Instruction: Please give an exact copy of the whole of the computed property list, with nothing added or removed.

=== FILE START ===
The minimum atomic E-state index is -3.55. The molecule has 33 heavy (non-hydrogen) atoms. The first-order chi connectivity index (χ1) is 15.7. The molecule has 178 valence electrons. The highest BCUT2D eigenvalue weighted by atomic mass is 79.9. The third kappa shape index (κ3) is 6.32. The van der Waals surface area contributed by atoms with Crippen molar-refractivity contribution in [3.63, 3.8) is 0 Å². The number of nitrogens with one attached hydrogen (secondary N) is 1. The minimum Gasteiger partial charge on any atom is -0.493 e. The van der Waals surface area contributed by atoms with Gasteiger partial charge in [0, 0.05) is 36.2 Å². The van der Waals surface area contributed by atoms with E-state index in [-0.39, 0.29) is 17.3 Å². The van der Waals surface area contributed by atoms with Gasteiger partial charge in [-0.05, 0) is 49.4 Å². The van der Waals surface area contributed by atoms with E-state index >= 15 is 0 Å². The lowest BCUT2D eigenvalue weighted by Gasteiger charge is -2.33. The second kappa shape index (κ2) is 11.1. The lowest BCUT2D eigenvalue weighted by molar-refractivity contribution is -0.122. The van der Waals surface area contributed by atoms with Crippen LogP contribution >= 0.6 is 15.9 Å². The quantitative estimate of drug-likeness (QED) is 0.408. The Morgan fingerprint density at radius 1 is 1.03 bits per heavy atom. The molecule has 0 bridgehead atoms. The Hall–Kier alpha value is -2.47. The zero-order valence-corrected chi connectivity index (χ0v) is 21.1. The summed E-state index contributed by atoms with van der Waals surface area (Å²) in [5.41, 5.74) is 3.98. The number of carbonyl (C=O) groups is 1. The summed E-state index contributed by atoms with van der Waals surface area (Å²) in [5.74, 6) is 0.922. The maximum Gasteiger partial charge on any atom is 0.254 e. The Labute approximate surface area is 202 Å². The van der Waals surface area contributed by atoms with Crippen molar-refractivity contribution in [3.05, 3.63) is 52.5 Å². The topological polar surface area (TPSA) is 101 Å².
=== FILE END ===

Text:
The minimum atomic E-state index is -3.55. The molecule has 33 heavy (non-hydrogen) atoms. The first-order chi connectivity index (χ1) is 15.7. The molecule has 178 valence electrons. The highest BCUT2D eigenvalue weighted by atomic mass is 79.9. The third kappa shape index (κ3) is 6.32. The van der Waals surface area contributed by atoms with Crippen molar-refractivity contribution in [3.63, 3.8) is 0 Å². The number of nitrogens with one attached hydrogen (secondary N) is 1. The minimum Gasteiger partial charge on any atom is -0.493 e. The van der Waals surface area contributed by atoms with Gasteiger partial charge in [0, 0.05) is 36.2 Å². The van der Waals surface area contributed by atoms with E-state index in [-0.39, 0.29) is 17.3 Å². The van der Waals surface area contributed by atoms with Gasteiger partial charge in [-0.05, 0) is 49.4 Å². The van der Waals surface area contributed by atoms with E-state index >= 15 is 0 Å². The lowest BCUT2D eigenvalue weighted by Gasteiger charge is -2.33. The second kappa shape index (κ2) is 11.1. The lowest BCUT2D eigenvalue weighted by molar-refractivity contribution is -0.122. The van der Waals surface area contributed by atoms with Crippen LogP contribution >= 0.6 is 15.9 Å². The quantitative estimate of drug-likeness (QED) is 0.408. The Morgan fingerprint density at radius 1 is 1.03 bits per heavy atom. The molecule has 0 bridgehead atoms. The Hall–Kier alpha value is -2.47. The zero-order valence-corrected chi connectivity index (χ0v) is 21.1. The summed E-state index contributed by atoms with van der Waals surface area (Å²) in [5.41, 5.74) is 3.98. The number of carbonyl (C=O) groups is 1. The summed E-state index contributed by atoms with van der Waals surface area (Å²) in [5.74, 6) is 0.922. The maximum Gasteiger partial charge on any atom is 0.254 e. The Labute approximate surface area is 202 Å². The van der Waals surface area contributed by atoms with Crippen molar-refractivity contribution in [3.05, 3.63) is 52.5 Å². The topological polar surface area (TPSA) is 101 Å².